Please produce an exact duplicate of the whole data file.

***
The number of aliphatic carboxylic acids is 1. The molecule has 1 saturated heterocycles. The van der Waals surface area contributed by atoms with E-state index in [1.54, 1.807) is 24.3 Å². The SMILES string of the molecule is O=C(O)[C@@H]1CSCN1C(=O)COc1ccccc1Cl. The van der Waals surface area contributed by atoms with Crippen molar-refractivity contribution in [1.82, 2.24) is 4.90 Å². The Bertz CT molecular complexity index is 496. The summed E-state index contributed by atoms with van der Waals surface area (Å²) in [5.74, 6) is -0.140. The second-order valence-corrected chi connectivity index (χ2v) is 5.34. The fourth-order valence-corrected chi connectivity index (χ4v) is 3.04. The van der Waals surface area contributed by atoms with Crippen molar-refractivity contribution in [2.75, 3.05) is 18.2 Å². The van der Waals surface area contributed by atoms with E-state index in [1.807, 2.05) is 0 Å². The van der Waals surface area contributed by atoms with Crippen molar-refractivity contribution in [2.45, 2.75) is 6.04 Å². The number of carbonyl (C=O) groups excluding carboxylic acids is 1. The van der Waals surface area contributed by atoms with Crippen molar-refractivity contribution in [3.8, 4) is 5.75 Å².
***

The number of aliphatic carboxylic acids is 1. The molecule has 1 saturated heterocycles. The van der Waals surface area contributed by atoms with E-state index in [1.54, 1.807) is 24.3 Å². The SMILES string of the molecule is O=C(O)[C@@H]1CSCN1C(=O)COc1ccccc1Cl. The van der Waals surface area contributed by atoms with Crippen molar-refractivity contribution in [1.82, 2.24) is 4.90 Å². The Bertz CT molecular complexity index is 496. The summed E-state index contributed by atoms with van der Waals surface area (Å²) in [5.74, 6) is -0.140. The second-order valence-corrected chi connectivity index (χ2v) is 5.34. The fourth-order valence-corrected chi connectivity index (χ4v) is 3.04. The van der Waals surface area contributed by atoms with Crippen molar-refractivity contribution in [2.75, 3.05) is 18.2 Å². The van der Waals surface area contributed by atoms with E-state index in [1.807, 2.05) is 0 Å². The van der Waals surface area contributed by atoms with Crippen molar-refractivity contribution in [2.45, 2.75) is 6.04 Å². The number of carbonyl (C=O) groups excluding carboxylic acids is 1. The van der Waals surface area contributed by atoms with Crippen molar-refractivity contribution in [3.8, 4) is 5.75 Å².